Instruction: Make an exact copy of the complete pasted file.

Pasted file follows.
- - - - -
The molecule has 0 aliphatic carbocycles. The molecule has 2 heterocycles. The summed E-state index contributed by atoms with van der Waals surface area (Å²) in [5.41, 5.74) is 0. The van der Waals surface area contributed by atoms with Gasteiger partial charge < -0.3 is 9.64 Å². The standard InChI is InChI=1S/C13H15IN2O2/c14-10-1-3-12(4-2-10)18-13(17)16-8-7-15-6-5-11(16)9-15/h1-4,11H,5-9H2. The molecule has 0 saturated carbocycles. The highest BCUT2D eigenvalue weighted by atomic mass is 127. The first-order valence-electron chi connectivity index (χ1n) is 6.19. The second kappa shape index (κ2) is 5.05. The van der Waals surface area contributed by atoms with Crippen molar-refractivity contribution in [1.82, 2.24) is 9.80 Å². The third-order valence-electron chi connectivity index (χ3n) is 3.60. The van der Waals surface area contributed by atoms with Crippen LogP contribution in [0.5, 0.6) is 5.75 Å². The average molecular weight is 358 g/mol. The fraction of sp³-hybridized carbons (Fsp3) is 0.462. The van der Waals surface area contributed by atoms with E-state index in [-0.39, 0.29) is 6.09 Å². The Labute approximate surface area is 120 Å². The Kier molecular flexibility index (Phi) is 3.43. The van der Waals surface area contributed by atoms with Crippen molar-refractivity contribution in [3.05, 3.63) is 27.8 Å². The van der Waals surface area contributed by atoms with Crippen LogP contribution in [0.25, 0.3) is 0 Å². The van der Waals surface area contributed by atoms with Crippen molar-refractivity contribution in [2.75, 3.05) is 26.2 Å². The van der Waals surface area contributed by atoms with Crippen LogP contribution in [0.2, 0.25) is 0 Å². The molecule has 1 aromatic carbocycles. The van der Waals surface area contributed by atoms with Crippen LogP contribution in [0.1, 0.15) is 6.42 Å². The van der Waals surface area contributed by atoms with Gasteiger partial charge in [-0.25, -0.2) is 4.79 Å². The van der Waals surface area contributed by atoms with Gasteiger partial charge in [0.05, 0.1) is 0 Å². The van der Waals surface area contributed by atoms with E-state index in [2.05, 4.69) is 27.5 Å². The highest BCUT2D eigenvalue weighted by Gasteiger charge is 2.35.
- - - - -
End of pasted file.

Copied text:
The molecule has 0 aliphatic carbocycles. The molecule has 2 heterocycles. The summed E-state index contributed by atoms with van der Waals surface area (Å²) in [5.41, 5.74) is 0. The van der Waals surface area contributed by atoms with Gasteiger partial charge < -0.3 is 9.64 Å². The standard InChI is InChI=1S/C13H15IN2O2/c14-10-1-3-12(4-2-10)18-13(17)16-8-7-15-6-5-11(16)9-15/h1-4,11H,5-9H2. The molecule has 0 saturated carbocycles. The highest BCUT2D eigenvalue weighted by atomic mass is 127. The first-order valence-electron chi connectivity index (χ1n) is 6.19. The second kappa shape index (κ2) is 5.05. The van der Waals surface area contributed by atoms with Crippen molar-refractivity contribution in [1.82, 2.24) is 9.80 Å². The third-order valence-electron chi connectivity index (χ3n) is 3.60. The van der Waals surface area contributed by atoms with Crippen LogP contribution in [0.5, 0.6) is 5.75 Å². The average molecular weight is 358 g/mol. The fraction of sp³-hybridized carbons (Fsp3) is 0.462. The van der Waals surface area contributed by atoms with E-state index in [-0.39, 0.29) is 6.09 Å². The Labute approximate surface area is 120 Å². The Kier molecular flexibility index (Phi) is 3.43. The van der Waals surface area contributed by atoms with Crippen molar-refractivity contribution in [3.05, 3.63) is 27.8 Å². The van der Waals surface area contributed by atoms with Crippen LogP contribution in [0.25, 0.3) is 0 Å². The van der Waals surface area contributed by atoms with Crippen molar-refractivity contribution in [2.75, 3.05) is 26.2 Å². The van der Waals surface area contributed by atoms with Crippen LogP contribution in [0.2, 0.25) is 0 Å². The molecule has 1 aromatic carbocycles. The van der Waals surface area contributed by atoms with Crippen LogP contribution in [0.1, 0.15) is 6.42 Å². The van der Waals surface area contributed by atoms with Gasteiger partial charge in [-0.25, -0.2) is 4.79 Å². The van der Waals surface area contributed by atoms with Gasteiger partial charge in [0.05, 0.1) is 0 Å². The van der Waals surface area contributed by atoms with E-state index in [2.05, 4.69) is 27.5 Å². The highest BCUT2D eigenvalue weighted by Gasteiger charge is 2.35.